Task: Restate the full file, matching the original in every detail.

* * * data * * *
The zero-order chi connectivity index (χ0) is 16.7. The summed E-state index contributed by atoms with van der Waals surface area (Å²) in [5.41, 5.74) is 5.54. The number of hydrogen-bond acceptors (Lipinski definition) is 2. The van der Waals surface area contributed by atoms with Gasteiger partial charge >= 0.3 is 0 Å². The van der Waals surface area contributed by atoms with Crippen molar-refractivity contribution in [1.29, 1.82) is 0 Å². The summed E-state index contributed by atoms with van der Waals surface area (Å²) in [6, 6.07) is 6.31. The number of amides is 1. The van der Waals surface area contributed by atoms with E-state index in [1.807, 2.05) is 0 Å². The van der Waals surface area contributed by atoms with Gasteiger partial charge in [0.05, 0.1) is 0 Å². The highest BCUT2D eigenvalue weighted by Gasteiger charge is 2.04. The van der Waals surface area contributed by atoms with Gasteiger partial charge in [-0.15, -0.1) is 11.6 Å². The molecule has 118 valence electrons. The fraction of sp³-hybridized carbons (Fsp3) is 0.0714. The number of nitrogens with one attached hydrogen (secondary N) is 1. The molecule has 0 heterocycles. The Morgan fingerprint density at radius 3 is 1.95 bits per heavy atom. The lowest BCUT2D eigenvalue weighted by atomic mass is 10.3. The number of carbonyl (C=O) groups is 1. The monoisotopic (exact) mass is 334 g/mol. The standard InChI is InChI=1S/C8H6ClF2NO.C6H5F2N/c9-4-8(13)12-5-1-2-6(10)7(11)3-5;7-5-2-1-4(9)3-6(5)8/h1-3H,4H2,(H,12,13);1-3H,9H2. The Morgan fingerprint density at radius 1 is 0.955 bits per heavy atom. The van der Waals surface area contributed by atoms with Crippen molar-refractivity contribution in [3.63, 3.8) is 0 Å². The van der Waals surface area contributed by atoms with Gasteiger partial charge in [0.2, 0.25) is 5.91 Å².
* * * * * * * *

The zero-order chi connectivity index (χ0) is 16.7. The summed E-state index contributed by atoms with van der Waals surface area (Å²) in [5.41, 5.74) is 5.54. The number of hydrogen-bond acceptors (Lipinski definition) is 2. The van der Waals surface area contributed by atoms with Gasteiger partial charge >= 0.3 is 0 Å². The van der Waals surface area contributed by atoms with Crippen molar-refractivity contribution in [1.29, 1.82) is 0 Å². The summed E-state index contributed by atoms with van der Waals surface area (Å²) in [6, 6.07) is 6.31. The number of amides is 1. The van der Waals surface area contributed by atoms with E-state index in [1.807, 2.05) is 0 Å². The van der Waals surface area contributed by atoms with Gasteiger partial charge in [0.05, 0.1) is 0 Å². The highest BCUT2D eigenvalue weighted by Gasteiger charge is 2.04. The van der Waals surface area contributed by atoms with Gasteiger partial charge in [-0.15, -0.1) is 11.6 Å². The molecule has 118 valence electrons. The fraction of sp³-hybridized carbons (Fsp3) is 0.0714. The number of nitrogens with one attached hydrogen (secondary N) is 1. The molecule has 0 heterocycles. The Morgan fingerprint density at radius 3 is 1.95 bits per heavy atom. The lowest BCUT2D eigenvalue weighted by atomic mass is 10.3. The number of carbonyl (C=O) groups is 1. The monoisotopic (exact) mass is 334 g/mol. The standard InChI is InChI=1S/C8H6ClF2NO.C6H5F2N/c9-4-8(13)12-5-1-2-6(10)7(11)3-5;7-5-2-1-4(9)3-6(5)8/h1-3H,4H2,(H,12,13);1-3H,9H2. The Morgan fingerprint density at radius 1 is 0.955 bits per heavy atom. The van der Waals surface area contributed by atoms with Crippen molar-refractivity contribution in [3.63, 3.8) is 0 Å². The van der Waals surface area contributed by atoms with Gasteiger partial charge in [0.2, 0.25) is 5.91 Å².